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Banking terms you need to know

Here's a list of some of the key terms you’ll want to know when it comes to making the most of your current account.

Account number

Your bank account's unique number.

Available balance

Your available balance is the money you have available to spend, taking into account any pending payments and excluding any cheques that haven’t yet cleared.

From 24 November 2019, it does not include any arranged overdraft limit.


You can use automated teller machines (ATMs) to:

  • withdraw cash from your account

  • pay in cheques

  • pay bills

  • get statements

Using an ATM is usually free. Make sure you read the signs on the machine closely to check you won't be charged a fee.


Your current account balance is the amount you are either in credit, or in debit (overdrawn). This balance may include transactions that are still being processed.

From 24 November 2019, it does not include any arranged overdraft limit.

Basic bank account

This type of account offers the ability to:

  • send money

  • withdraw cash

  • set up standing orders

  • set up Direct Debits

However, basic bank accounts do not offer connected overdrafts.


This stands for Bank Identifier Code and is a number that identifies your bank. It's needed if you want to send or receive money from outside the UK. If you bank with HSBC, you'll find your BIC on your bank statement.


Credit is the amount of money you have available in your bank account.


When your account is in debit, it's overdrawn. Your account is debited when money is withdrawn from it.

Debit card

You can use a debit card to make cash withdrawals from ATMs, as well as to pay for goods and services in person, online or over the phone. When you use your debit card, the amount of the transaction is debited from your current account.


Money paid into your account.

Direct Debit

A payment from your bank account to another account on a date, or dates, agreed by yourself and the recipient. Unlike a standing order, the amount paid by a Direct Debit can be changed by the recipient, but they have to give you notice of this.


EAR stands for Equivalent Annual Rate. It's the rate you would pay on your overdraft if interest was charged annually on the amount you owe. It doesn't take into account any fees.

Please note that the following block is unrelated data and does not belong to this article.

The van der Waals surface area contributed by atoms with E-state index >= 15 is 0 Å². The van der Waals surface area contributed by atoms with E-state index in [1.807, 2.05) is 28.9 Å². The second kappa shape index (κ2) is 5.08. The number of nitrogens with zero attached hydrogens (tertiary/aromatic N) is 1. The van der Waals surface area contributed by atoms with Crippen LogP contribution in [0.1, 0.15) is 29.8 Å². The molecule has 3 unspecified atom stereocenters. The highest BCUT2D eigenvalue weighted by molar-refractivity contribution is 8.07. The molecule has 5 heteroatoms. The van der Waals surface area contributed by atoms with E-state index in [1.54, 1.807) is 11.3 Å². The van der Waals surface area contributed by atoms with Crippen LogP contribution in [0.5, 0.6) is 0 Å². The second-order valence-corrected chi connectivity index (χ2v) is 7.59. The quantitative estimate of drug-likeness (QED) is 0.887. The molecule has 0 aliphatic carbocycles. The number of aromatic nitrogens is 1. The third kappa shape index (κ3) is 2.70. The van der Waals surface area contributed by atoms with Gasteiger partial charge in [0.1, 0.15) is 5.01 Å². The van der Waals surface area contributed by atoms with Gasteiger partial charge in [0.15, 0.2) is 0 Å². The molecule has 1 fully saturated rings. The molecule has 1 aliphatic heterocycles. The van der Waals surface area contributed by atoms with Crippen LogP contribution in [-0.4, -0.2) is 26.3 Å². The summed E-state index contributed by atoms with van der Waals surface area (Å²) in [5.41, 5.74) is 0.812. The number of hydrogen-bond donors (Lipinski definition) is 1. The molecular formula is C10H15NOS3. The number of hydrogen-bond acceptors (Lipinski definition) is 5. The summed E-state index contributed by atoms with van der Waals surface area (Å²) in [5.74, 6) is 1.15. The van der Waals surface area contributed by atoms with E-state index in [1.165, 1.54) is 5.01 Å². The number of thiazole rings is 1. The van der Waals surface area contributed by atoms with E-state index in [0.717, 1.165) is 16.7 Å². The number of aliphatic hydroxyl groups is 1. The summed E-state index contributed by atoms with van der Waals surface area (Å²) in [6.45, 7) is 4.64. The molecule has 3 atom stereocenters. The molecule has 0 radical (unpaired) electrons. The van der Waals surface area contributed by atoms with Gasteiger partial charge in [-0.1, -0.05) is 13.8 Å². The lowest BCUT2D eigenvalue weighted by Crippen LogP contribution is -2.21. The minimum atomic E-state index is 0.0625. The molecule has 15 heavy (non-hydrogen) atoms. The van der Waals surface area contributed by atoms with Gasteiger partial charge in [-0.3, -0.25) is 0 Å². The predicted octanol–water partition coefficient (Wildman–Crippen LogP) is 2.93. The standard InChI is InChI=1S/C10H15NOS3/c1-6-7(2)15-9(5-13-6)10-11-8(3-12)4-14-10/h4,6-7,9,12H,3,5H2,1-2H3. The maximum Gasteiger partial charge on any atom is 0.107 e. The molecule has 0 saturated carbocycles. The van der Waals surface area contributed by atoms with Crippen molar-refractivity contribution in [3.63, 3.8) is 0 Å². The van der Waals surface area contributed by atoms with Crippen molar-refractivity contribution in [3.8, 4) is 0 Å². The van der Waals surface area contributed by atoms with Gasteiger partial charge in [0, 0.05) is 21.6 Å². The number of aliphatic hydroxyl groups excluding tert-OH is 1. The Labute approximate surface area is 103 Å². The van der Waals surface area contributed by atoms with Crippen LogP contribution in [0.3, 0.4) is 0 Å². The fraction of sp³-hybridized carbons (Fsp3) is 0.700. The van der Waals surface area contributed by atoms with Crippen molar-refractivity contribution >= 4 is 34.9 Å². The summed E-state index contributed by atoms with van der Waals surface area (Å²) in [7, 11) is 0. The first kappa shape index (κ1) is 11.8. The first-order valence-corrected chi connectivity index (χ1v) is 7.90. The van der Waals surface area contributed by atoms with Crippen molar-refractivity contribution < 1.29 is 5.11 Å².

Financial Conduct Authority

Known as the FCA, this is the body that regulates the financial services industry in the UK, including banks and building societies. The FCA's role is to protect customers, businesses and the economy by ensuring UK financial markets are honest, fair and effective.


This stands for International Bank Account Number. It identifies accounts held at any bank in any country, or region. If you're an HSBC customer, you'll find your IBAN on your bank statement.

Joint account

An account held by more than one person.

Arranged overdraft

Most current accounts allow you to apply for an arranged overdraft. This is a way of the account provider and you agreeing in advance that you may borrow money when there is no money left in your current account. The arranged overdraft limit – which is the maximum amount you can borrow – is based on your credit rating and how much you can afford. There will usually be a cost for using an arranged overdraft in the form of interest and sometimes fees.


The company, or person, you're paying.

Pending transactions

Payments or deposits you've made – for example, by cheque or debit card – that haven't yet cleared, or been debited to your account.

Recurring transactions

This is a payment you've agreed that a business can take from your debit or credit card when needed. It’s also known as a recurring payment or a continuous payment authority (CPA). Recurring payments are different from Direct Debits and standing orders because your instruction is with the business, not the bank. They can vary in amount and frequency.

Sort code

This is a six-digit code that identifies your bank branch.

Standing order

A regular payment you make from your bank account. Unlike Direct Debits, the amount paid by a standing order is fixed and you're the only one who can change it.


Your bank statement shows all the transactions that have taken place over a set period of time. It also shows any interest and fees that have been added to, or deducted from, your account. You can access your bank statements online, or have paper statements sent to you by post.


When you send money between your own accounts, for example from a current account to a savings account.


Taking money out of your account.